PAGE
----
Scott Mulligan and Alexandra Grossman, SOPA, PIPA, HADOPI and Privacy, the Alphabet Soup Experience: What America Might (or Might Not) Learn from the Europeans About Protecting Consumers’ Privacy and Internet Freedom from Intrusive Monitoring by Third Parties (and the Government).
Comment by: Jason Schultz
Workshop draft abstract:
In early 2012, the United States Congress seemed determined to move forward with two controversial copyright and trademark enforcement bills, the “Stop Online Piracy Act” (SOPA, H.R. 3261) and the “Protect IP Act” (PIPA, S. 968). Though those bills have largely been set aside in the face of a considerable backlash, Congress has more recently considered slightly watered-down versions of similar legislation, including the “Online Protection and Enforcement of Digital Trade Act,” (OPEN, S. 2029). Each of these proposed bills, much like previously-enacted counterpart laws in France (the Creation and Internet Rights Law, or “Haute autorité pour la diffusion des œuvres et la protection des droits sur Internet,” HADOPI), SOPA, PIPA and OPEN each attempt to address the problem of Internet-based intellectual property (IP) piracy, particularly from overseas sources. However, because of France’s philosophy of strong information privacy protection, while the US traditionally has had one of strong IP protection, these disparate approaches would assumedly obtain different results because each country’s context and understanding of information privacy is so different.
While laudable in their effort to address this wide-ranging and complex 21st century problem, each of these laws nevertheless present unique challenges to individual privacy. In their current form, they require ISPs, social networking sites and other content platforms to proactively monitor and screen individual users’ content and traffic, and then to actively censor their users to prevent them from posting, sharing or linking to words, images or other content which might violate another’s IP rights. Thus dramatically shifting the enforcement burden and commensurate liabilities, website operators and ISPs who fail to act promptly could be blacklisted and prosecuted, and the proposed legislation would even empower the U.S. Attorney General to block infringing websites or users based anywhere in the world.
Unfortunately, these bills’ and laws’ legal and technical solutions are very similar to mechanisms that authoritarian regimes use to censor and spy on their citizens, to repress “undesirable” voices and to enable private interests, acting under government authority, to suppress speech, comment, criticism and public debate of those private interests or of the government. Ironically, it is often copyright enforcers who, using it as a weapon, attempt to make privacy claims for themselves when attempting to protect corporate or personal interests, typically when the owner could not sustain an unlawful interception, trade secrets misappropriation, or invasion of privacy claim. Further, in terms of the third party doctrine, these new laws offer governments unparalleled and unprecedented opportunities to collect private information by and about individual citizens, outsourcing this mandatory data collection to the third party providers who, acting under color of these laws, amass vast quantities of personal information which may be of interest to the government for law enforcement or counterterrorism purposes.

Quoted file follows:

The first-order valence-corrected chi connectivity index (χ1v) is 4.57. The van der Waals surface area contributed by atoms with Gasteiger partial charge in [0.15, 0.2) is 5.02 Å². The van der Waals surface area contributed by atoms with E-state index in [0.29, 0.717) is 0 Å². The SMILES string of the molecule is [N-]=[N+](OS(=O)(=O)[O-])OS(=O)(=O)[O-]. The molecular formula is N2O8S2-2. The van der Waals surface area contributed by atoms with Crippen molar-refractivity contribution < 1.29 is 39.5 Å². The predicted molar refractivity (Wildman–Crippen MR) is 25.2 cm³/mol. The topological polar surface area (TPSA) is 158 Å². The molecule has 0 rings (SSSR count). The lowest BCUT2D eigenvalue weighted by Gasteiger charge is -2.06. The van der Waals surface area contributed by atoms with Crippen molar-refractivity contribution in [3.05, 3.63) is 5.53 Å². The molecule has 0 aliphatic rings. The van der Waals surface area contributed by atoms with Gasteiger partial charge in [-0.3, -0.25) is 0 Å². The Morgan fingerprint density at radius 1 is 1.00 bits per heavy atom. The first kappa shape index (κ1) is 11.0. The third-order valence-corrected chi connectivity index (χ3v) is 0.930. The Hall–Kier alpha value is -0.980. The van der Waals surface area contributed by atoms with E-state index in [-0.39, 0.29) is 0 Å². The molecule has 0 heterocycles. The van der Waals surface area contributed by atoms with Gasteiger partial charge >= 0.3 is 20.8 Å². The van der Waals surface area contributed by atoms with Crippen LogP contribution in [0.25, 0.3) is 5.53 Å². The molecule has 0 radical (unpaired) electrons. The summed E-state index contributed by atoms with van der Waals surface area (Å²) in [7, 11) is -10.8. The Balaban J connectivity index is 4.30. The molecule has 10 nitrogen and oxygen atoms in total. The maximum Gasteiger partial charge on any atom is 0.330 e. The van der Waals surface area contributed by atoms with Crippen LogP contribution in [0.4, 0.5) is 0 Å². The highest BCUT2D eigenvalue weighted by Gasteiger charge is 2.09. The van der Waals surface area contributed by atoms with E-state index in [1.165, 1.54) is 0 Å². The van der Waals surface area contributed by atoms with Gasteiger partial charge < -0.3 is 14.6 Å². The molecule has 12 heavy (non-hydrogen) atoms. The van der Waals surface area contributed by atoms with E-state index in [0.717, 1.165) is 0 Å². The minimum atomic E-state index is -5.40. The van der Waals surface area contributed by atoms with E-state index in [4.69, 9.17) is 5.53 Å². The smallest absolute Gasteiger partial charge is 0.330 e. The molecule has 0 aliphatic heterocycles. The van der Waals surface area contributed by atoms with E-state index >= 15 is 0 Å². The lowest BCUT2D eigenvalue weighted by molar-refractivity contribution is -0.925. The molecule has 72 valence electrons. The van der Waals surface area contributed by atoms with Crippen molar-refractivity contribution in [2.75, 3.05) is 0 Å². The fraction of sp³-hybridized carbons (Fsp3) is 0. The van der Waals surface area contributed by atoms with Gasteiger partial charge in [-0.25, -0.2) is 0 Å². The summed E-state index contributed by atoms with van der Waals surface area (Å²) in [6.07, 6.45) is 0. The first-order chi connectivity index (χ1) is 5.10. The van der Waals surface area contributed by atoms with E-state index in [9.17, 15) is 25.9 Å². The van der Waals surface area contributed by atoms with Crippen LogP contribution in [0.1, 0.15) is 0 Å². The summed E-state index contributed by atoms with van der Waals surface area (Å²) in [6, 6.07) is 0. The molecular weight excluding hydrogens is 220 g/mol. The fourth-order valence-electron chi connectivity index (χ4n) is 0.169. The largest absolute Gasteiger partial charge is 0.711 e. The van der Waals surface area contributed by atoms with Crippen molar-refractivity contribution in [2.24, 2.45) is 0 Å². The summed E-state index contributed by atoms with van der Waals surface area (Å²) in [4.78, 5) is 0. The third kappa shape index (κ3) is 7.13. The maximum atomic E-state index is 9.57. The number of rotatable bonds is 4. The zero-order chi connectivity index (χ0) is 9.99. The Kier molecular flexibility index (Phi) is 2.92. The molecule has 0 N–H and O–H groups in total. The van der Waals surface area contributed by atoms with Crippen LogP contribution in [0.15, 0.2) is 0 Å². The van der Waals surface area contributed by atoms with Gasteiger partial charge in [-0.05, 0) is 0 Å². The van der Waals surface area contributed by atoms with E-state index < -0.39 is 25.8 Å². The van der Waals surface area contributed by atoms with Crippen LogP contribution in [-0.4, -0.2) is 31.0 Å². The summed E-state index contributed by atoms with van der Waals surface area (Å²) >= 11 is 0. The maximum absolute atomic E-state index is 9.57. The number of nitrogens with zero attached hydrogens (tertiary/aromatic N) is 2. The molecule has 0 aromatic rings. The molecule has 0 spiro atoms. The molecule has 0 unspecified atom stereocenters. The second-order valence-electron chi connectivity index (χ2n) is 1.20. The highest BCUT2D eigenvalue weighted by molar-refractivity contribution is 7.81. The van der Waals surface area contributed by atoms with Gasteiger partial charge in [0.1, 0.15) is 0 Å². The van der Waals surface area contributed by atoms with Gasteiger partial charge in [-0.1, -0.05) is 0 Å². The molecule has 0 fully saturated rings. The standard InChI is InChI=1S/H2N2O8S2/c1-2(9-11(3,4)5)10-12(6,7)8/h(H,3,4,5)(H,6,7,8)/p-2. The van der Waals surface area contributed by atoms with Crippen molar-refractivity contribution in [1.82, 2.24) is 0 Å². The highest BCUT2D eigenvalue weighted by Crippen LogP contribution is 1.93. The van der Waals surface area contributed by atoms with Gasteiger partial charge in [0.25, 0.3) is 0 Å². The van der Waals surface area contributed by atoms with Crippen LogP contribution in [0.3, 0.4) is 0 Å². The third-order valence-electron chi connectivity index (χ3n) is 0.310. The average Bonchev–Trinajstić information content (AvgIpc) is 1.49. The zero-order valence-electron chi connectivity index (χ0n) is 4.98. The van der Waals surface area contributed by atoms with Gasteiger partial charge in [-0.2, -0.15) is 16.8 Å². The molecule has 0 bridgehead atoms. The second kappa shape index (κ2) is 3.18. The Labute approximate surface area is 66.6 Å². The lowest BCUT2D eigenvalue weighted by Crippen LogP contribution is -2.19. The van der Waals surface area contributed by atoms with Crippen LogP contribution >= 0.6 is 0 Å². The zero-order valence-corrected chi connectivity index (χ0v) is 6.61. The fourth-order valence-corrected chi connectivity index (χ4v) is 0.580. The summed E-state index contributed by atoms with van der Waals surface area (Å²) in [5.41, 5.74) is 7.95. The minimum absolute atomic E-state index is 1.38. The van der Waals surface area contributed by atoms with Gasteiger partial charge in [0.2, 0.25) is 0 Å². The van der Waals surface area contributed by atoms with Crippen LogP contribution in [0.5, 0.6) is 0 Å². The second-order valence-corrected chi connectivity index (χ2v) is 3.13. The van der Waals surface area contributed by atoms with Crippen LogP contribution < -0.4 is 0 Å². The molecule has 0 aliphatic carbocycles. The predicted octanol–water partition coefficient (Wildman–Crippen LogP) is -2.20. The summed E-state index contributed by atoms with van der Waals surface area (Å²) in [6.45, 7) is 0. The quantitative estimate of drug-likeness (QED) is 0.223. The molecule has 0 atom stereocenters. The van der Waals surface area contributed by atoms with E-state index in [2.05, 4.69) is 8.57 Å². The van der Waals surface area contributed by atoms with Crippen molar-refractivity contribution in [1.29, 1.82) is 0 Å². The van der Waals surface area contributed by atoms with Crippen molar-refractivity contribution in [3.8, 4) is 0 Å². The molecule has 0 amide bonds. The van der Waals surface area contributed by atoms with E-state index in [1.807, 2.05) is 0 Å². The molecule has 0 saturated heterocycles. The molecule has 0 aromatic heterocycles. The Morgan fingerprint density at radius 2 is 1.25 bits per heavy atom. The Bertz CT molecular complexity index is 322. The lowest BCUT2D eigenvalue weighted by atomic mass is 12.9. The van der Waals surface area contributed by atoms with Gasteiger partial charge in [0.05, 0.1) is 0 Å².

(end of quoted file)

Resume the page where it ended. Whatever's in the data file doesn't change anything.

This article will examine the proposed bills in the United States, their specific implementation and enforcement mechanisms, and compare them to the previously-enacted laws in France. Necessary pre-enactment changes to those laws there briefly revived a philosophy regarding individual privacy and freedom, especially on the Internet. In so doing, the French further committed themselves to viewing privacy and freedom of expression as fundamental human rights, while the American approach remains bluntly oriented toward corporate and government interests. However, with subsequent decisions by various French courts, the French legal system once again swung in favor of intellectual property rights, at the expense of the information privacy and freedom of individual Internet users. This article will examine the similarities and differences between the two legal systems, reveal the differing approaches to intellectual property and privacy on opposite sides of the Atlantic and suggest a new approach that would better protect personal privacy and Internet freedom in a democratic society, on either continent.